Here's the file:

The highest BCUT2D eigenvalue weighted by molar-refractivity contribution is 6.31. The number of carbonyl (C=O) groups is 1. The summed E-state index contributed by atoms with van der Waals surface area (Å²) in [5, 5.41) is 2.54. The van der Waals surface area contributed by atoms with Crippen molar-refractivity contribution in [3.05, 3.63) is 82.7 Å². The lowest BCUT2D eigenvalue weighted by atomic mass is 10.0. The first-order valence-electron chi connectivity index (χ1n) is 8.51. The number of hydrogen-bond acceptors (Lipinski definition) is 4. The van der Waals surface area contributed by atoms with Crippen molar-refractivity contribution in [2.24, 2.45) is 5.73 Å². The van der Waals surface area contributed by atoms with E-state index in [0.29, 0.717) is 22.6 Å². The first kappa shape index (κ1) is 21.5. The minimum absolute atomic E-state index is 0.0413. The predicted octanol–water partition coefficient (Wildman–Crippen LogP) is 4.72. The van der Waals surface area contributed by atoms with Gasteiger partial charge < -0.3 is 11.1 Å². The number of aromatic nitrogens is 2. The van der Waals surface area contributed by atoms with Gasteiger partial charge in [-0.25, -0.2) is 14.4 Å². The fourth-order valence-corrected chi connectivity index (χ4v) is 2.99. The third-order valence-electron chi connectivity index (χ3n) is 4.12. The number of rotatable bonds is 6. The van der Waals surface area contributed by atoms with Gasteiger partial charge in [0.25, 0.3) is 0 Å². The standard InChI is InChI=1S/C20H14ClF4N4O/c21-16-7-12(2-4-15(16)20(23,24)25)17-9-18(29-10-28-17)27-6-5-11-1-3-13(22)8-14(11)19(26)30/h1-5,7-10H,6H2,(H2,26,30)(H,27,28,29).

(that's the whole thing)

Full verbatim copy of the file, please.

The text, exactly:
The highest BCUT2D eigenvalue weighted by molar-refractivity contribution is 6.31. The number of carbonyl (C=O) groups is 1. The summed E-state index contributed by atoms with van der Waals surface area (Å²) in [5, 5.41) is 2.54. The van der Waals surface area contributed by atoms with Crippen molar-refractivity contribution in [3.05, 3.63) is 82.7 Å². The lowest BCUT2D eigenvalue weighted by atomic mass is 10.0. The first-order valence-electron chi connectivity index (χ1n) is 8.51. The number of hydrogen-bond acceptors (Lipinski definition) is 4. The van der Waals surface area contributed by atoms with Crippen molar-refractivity contribution in [2.24, 2.45) is 5.73 Å². The van der Waals surface area contributed by atoms with E-state index in [0.29, 0.717) is 22.6 Å². The first kappa shape index (κ1) is 21.5. The minimum absolute atomic E-state index is 0.0413. The predicted octanol–water partition coefficient (Wildman–Crippen LogP) is 4.72. The van der Waals surface area contributed by atoms with Gasteiger partial charge < -0.3 is 11.1 Å². The number of aromatic nitrogens is 2. The van der Waals surface area contributed by atoms with Gasteiger partial charge in [-0.25, -0.2) is 14.4 Å². The fourth-order valence-corrected chi connectivity index (χ4v) is 2.99. The third-order valence-electron chi connectivity index (χ3n) is 4.12. The number of rotatable bonds is 6. The van der Waals surface area contributed by atoms with Gasteiger partial charge in [0.25, 0.3) is 0 Å². The standard InChI is InChI=1S/C20H14ClF4N4O/c21-16-7-12(2-4-15(16)20(23,24)25)17-9-18(29-10-28-17)27-6-5-11-1-3-13(22)8-14(11)19(26)30/h1-5,7-10H,6H2,(H2,26,30)(H,27,28,29).